BCS: AI for Governance and Governance of AI

BCS, The Chartered Institute for IT (more commonly known simply as the British Computer Society) strikes me as *the* ultimate underdog in the landscape of British educational and science societies. It’s an entirely subjective view, but entities like The Royal Institution, The Royal Society, British Academy, The Turing Institute, British Library are essentially household names in the UK. They have pedigree, they are venerated, they are super-exclusive, money-can’t-buy brands – and rightly so. Even enthusiasts-led British Interplanetary Society (one of my beloved institutions) is enjoying well-earned respect in both scientific and entrepreneurial circles, while BCS strikes me as being sort of taken for granted and somewhat invisible outside the professional circles, which is a shame. I first came across BCS by chance a couple of years ago, and have since added it to my personal “Tier 1” of science events.

Financial services are probably *the* number one non-tech industry most frequently appearing in BCS presentations, which isn’t surprising given the amount of crossover between finance and tech (“we are a tech company with a banking license” sort of thing).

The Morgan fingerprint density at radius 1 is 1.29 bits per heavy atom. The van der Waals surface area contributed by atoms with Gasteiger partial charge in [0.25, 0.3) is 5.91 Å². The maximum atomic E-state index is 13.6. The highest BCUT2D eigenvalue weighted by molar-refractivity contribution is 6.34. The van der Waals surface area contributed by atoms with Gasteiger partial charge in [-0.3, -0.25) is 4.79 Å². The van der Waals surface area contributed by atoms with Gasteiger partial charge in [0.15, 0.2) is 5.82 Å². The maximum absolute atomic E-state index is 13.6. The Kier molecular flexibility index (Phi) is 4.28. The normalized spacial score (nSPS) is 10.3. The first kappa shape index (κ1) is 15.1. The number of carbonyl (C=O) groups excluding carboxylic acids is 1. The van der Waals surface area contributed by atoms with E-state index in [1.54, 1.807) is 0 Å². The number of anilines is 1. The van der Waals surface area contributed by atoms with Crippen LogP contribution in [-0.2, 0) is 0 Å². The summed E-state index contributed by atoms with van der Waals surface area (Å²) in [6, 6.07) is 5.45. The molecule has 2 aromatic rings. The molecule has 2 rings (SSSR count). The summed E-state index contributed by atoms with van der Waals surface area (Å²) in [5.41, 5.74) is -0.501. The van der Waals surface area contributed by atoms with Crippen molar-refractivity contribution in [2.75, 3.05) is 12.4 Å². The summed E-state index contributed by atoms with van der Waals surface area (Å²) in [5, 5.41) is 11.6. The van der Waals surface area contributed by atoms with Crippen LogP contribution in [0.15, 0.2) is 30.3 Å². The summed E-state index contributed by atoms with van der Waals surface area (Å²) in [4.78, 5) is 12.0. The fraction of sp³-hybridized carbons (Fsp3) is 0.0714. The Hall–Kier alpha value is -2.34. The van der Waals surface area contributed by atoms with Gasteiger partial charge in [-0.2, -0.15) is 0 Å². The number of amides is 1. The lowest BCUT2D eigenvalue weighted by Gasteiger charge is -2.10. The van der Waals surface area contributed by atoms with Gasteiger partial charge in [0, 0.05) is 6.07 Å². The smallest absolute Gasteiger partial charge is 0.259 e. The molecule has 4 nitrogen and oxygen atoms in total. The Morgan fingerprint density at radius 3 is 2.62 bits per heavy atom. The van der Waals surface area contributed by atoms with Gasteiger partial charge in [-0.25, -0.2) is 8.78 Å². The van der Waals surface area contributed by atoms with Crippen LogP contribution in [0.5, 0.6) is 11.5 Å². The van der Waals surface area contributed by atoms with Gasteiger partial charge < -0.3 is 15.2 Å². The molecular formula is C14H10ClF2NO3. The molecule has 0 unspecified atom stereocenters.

One things BCS does exceptionally well is interdisciplinarity, which is something I am personally very passionate about. In their many events BCS goes well above and beyond technology and discusses topics such as environment (their event on the climate aspects of cloud computing was *amazing*!), diversity and inclusion, crime, society, even history (their 20-May-2021 event on the historiography of the history of computing was very narrowly beaten by receiving my first Covid jab as the best thing to have happened to me on that day). Another thing BCS does exceedingly well is balance general public-level accessibility with really specialist and in-depth content (something RI and BIS also do very well, while, in my personal opinion, RS or Turing… not so well). BCS has a major advantage of “strength in numbers”, because their membership is so broad that they can recruit specialist speakers to present on any topic. Their speakers tend to be practitioners (at least in the events I attended), and more often than not they are fascinating individuals, which oftentimes turns a presentation into a treat.

AI for governance